My issues are primarily representational rather than artistic. And there are plenty of things wrong with the way Alex Stranglove portrays the lives it’s trying to celebrate.

Hurray for talking about sex, but like, not everything is about your dick

I asked the same question after seeing Love, Simon: what is going on in American high schools? The blogs, the gossip, the chatting — and the obsession over the penis. Gods, the obsession over the penis.

Alex Strangelove explores sexuality through sex, either real or fantasized — an approach that Love, Simon noticably eschewed. Alex and friends obsess over sex and getting it on; most of Alex’s personal struggles in the early part of the film have to do with the fact that he’s still a virgin.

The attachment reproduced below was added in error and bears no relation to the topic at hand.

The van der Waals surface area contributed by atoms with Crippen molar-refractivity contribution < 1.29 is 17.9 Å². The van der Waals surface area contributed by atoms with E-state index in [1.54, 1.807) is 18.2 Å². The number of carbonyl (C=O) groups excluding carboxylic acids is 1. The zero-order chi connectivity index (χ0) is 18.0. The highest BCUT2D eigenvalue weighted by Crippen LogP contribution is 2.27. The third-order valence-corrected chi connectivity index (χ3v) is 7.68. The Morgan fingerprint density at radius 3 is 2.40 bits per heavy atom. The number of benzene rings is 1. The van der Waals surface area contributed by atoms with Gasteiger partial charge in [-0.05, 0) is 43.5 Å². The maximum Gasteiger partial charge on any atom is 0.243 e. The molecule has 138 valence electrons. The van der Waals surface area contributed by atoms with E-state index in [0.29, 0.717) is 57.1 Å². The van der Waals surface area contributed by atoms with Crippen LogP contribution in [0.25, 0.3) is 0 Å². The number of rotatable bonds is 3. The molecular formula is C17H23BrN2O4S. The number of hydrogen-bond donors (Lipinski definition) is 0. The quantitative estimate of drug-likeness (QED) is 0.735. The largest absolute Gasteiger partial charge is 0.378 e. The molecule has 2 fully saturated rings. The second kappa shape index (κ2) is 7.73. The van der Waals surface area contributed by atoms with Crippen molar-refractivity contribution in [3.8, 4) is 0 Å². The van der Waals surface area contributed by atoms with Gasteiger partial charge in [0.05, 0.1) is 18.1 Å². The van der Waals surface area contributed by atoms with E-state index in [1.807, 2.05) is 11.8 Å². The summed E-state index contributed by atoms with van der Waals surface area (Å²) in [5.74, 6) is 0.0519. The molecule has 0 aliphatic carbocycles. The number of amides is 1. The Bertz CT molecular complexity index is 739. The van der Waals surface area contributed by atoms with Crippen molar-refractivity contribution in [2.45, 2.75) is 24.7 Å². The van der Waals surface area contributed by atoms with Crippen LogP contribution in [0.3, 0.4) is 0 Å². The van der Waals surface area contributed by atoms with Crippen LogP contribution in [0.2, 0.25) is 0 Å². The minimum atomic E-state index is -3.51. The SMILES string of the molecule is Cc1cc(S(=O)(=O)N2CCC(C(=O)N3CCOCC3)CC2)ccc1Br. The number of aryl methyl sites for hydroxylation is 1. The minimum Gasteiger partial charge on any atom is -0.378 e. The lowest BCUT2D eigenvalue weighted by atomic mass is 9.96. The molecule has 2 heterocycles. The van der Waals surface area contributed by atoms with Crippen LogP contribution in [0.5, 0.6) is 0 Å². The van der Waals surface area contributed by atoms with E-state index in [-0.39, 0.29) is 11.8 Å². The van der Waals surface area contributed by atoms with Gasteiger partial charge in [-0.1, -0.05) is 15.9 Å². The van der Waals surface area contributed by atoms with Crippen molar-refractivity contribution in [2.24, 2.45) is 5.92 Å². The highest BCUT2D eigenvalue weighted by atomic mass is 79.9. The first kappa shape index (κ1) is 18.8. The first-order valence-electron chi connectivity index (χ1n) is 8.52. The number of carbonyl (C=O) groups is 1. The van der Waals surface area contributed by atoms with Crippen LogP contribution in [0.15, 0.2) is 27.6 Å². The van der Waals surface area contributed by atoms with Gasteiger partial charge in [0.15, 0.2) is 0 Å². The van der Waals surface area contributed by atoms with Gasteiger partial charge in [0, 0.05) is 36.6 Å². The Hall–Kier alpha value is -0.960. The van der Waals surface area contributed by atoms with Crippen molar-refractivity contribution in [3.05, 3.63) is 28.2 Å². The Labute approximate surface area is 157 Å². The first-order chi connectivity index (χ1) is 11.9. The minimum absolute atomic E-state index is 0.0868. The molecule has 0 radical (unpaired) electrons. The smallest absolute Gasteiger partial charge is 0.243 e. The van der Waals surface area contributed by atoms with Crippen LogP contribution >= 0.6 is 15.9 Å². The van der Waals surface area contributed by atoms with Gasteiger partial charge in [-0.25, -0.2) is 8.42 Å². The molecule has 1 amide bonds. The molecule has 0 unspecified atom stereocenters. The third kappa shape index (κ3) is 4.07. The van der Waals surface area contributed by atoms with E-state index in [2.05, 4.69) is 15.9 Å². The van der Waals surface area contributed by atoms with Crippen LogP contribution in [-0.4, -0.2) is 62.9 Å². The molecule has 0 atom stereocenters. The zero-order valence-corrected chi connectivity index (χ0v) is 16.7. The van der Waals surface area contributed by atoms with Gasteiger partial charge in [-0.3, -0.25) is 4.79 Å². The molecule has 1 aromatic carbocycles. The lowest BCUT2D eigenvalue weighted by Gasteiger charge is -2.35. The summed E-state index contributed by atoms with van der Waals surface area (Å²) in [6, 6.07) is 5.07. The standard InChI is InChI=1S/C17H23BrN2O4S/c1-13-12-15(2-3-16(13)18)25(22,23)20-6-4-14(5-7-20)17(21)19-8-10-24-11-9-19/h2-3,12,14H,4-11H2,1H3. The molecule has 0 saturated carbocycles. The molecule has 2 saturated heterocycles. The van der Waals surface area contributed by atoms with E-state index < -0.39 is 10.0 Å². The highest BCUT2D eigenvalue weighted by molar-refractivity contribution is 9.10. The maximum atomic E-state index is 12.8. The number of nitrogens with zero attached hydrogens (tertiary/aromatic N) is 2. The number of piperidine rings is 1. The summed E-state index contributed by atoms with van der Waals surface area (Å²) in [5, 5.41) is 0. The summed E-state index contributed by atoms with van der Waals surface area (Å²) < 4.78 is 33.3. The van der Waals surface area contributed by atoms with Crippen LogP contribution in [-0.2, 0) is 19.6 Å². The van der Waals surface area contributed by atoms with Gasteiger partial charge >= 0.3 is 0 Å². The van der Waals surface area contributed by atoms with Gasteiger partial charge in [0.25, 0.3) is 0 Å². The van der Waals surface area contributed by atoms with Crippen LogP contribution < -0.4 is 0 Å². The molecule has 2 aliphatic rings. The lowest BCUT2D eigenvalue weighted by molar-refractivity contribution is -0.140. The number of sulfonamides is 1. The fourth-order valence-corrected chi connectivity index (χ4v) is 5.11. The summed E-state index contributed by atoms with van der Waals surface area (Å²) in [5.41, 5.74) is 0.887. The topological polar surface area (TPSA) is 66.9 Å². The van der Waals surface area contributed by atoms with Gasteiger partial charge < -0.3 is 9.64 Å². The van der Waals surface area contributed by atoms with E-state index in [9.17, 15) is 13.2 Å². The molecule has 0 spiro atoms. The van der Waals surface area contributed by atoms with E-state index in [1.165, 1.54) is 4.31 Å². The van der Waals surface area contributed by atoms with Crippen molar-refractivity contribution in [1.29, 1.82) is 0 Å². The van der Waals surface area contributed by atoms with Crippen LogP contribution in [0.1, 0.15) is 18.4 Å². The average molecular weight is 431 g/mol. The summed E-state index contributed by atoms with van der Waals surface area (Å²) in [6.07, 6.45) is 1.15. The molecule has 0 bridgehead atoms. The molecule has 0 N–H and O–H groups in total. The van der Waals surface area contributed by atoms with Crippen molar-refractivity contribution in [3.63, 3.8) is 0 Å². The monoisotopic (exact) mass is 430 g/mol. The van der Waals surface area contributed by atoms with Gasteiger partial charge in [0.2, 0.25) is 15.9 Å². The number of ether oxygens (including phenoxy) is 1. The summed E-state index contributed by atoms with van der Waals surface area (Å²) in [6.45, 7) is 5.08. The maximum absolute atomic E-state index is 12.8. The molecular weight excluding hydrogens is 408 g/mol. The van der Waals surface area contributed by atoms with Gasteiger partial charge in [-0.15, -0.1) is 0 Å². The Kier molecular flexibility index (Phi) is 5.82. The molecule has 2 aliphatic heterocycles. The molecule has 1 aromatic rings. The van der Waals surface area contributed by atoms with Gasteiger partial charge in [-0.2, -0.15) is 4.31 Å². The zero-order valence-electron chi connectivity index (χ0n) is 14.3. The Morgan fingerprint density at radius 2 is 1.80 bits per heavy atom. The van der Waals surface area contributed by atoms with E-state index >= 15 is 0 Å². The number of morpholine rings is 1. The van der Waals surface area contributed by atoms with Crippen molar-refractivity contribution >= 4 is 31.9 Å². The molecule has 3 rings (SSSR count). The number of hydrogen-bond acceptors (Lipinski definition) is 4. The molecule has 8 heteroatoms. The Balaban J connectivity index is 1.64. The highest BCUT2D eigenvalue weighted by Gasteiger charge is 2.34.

I’m not saying that having sex isn’t a big deal, but I’m tired of this social obsession over virginity and sexual purity. We’ve known for ages how terrible it is that media messages push men to have sex with multiple women and celebrate them as macho-butch successes, while women are ridiculed and ostracized if they do the same with men. Alex Strangelove doesn’t do anything to counter that, but instead plays on those very stereotypes; the film shows with his girlfriend, Claire (Madeline Weinstein) talking about how they haven’t had sex — and Alex getting embarassed about it. Then, when Alex finally does decide to have sex, best friend Dell (Daniel Zolghari) goes “Congradulations, Truelove, you will be a man soon.”

Other people having sex has nothing to do with you unless you’re one of the people involved.